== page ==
The Sidebar

The sidebar is a context-sensitive element that displays relevant additional information regarding your current directory and current file. You can open it by using either the paperclip icon in the toolbar or by pressing Cmd/Ctrl+?.

The sidebar with one file and a list of references

Inside the sidebar, there are two areas. The first is titled "Attachments" and contains a list of all additional, non-Markdown files that reside inside your currently selected directory. These can be images, Word documents, PDF files, and literally any other file type. You can choose what files will be displayed there by adding the extension of the file type in the respective preferences option, which you can find in the "Advanced" tab. The extensions are case-insensitive, so adding .jpeg will show .jpeg files as well as .JPEG and .JpEg.

In the advanced settings, you can choose all extensions that you would like to see in the sidebar.

The second area, titled "References," contains a list of all your bibliographical entries that you've used in your current Markdown file. It resembles the list of references that will be generated by pandoc-citeproc once you export your Markdown file. Thereby, you can check whether or not you've used the right citekeys to reference your sources. Learn more about citing with Zettlr


Think of the files displayed in the attachment sidebar as an alternative to having a file browser window open at all times. This way you can see files you might need to work with additionally from within Zettlr, keeping the friction of your workflow manageable.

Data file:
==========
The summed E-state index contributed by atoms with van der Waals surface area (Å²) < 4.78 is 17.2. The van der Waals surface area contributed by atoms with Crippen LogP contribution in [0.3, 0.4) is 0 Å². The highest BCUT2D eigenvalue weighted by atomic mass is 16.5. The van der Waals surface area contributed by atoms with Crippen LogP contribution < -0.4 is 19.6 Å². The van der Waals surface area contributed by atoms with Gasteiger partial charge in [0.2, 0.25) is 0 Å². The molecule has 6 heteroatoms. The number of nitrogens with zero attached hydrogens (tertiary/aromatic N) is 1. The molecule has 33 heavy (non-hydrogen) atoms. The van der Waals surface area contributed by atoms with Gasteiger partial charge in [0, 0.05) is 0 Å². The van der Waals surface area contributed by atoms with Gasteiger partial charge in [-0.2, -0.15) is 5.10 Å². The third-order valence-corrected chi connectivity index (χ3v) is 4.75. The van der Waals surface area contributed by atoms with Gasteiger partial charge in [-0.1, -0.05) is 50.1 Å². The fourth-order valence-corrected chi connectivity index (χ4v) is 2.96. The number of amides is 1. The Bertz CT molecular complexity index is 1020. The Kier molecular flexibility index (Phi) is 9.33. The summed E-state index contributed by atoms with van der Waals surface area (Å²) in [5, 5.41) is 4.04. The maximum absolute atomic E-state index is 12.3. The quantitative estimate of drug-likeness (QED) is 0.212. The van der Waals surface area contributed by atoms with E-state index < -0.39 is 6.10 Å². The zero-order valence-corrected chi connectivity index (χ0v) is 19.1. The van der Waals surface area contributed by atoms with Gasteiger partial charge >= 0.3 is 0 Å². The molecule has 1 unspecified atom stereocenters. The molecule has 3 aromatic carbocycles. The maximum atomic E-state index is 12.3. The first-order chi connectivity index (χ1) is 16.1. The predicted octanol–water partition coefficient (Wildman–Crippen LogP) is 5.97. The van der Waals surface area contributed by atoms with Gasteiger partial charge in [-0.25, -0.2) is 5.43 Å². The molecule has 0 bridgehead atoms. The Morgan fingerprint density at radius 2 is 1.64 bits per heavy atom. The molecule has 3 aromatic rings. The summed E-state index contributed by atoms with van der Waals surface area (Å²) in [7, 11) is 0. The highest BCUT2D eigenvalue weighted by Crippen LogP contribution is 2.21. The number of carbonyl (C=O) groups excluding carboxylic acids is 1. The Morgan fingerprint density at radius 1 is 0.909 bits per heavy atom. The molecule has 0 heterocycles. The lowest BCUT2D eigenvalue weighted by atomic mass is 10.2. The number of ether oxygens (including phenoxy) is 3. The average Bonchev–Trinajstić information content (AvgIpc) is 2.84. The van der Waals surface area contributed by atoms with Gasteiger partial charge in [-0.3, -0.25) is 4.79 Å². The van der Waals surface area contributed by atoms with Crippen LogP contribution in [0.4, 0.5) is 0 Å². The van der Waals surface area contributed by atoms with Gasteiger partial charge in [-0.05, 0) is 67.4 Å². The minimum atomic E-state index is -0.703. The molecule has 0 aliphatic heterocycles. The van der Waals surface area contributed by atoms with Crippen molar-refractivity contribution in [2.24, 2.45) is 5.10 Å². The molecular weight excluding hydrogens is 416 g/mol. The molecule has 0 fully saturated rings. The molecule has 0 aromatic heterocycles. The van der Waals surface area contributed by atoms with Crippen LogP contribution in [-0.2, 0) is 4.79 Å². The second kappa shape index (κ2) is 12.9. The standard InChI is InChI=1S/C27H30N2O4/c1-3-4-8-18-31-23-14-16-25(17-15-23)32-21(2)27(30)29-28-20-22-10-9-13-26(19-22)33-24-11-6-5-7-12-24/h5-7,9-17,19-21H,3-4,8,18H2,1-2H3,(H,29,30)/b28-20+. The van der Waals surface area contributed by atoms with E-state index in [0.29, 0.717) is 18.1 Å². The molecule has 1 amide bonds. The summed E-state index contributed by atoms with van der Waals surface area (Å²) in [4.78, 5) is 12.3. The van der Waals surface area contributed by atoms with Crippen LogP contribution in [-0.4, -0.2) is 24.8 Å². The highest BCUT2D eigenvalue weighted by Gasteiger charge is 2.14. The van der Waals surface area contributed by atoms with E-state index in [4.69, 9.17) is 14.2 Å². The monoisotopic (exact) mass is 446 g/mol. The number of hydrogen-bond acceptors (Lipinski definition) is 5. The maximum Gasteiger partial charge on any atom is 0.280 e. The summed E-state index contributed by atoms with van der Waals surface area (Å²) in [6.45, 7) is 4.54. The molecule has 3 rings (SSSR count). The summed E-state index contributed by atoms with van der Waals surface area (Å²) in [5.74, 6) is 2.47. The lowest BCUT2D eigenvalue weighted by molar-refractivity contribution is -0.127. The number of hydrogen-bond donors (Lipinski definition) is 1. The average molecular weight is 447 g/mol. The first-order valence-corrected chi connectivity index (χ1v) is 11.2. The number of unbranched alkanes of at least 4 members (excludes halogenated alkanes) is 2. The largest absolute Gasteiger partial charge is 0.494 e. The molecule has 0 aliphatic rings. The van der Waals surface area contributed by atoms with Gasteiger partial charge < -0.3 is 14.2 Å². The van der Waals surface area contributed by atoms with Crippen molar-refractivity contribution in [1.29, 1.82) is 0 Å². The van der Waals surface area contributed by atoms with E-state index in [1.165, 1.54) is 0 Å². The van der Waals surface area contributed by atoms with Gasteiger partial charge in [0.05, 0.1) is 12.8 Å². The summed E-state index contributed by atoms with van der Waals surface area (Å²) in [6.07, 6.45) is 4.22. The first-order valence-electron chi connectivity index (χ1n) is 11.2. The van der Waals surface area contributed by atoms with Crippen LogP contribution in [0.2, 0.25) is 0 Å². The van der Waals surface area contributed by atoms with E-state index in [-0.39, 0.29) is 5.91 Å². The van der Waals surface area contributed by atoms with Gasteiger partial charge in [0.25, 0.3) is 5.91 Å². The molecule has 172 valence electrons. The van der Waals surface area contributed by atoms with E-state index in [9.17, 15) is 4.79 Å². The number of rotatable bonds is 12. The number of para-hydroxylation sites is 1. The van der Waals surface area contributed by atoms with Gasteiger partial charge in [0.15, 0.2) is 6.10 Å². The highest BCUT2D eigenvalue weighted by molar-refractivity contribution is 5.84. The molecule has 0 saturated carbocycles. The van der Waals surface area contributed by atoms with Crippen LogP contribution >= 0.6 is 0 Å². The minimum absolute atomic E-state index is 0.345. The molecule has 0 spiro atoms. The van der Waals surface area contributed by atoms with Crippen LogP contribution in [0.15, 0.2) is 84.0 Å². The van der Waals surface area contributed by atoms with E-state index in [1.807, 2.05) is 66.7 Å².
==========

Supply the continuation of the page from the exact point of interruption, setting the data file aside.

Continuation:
With a folder selected that contains images, you can easily add them to your document by dragging them into the editor.

In case you need to view all files within the currently selected directory, you can open the directory by clicking the pop-out icon next to the title. This will open the folder with your default file browser.

Clicking on a file in the sidebar will open it with the default system application. This is the same as double-clicking a file in your file browser. Additionally, you can drag and drop the files onto your Markdown document. This will create a link to the file so that you can reference files from within your document. Mostly, you will use this feature for dealing with images, as Zettlr detects common image extensions and wrap the image not within a link-tag, but an image-tag. This way you can easily add images from a folder by dragging them on your opened file. To reference images from a sub-folder, simply make sure to select the subfolder in your tree view or in the file list. Then, the attachment sidebar will refresh with all the images from your newly selected folder.


The references are a list of sources from your Markdown file. The list doesn't do a lot, except simply displaying the correct citations for these sources using the built-in CSL-style. It is meant as a way to give you a list of everything you've cited at a glance to check if you've referenced the correct sources, and whether or not you've missed one.

The attachment sidebar will stay open even in distraction free, giving you the possibility to have the references list side-by-side with your document as you write.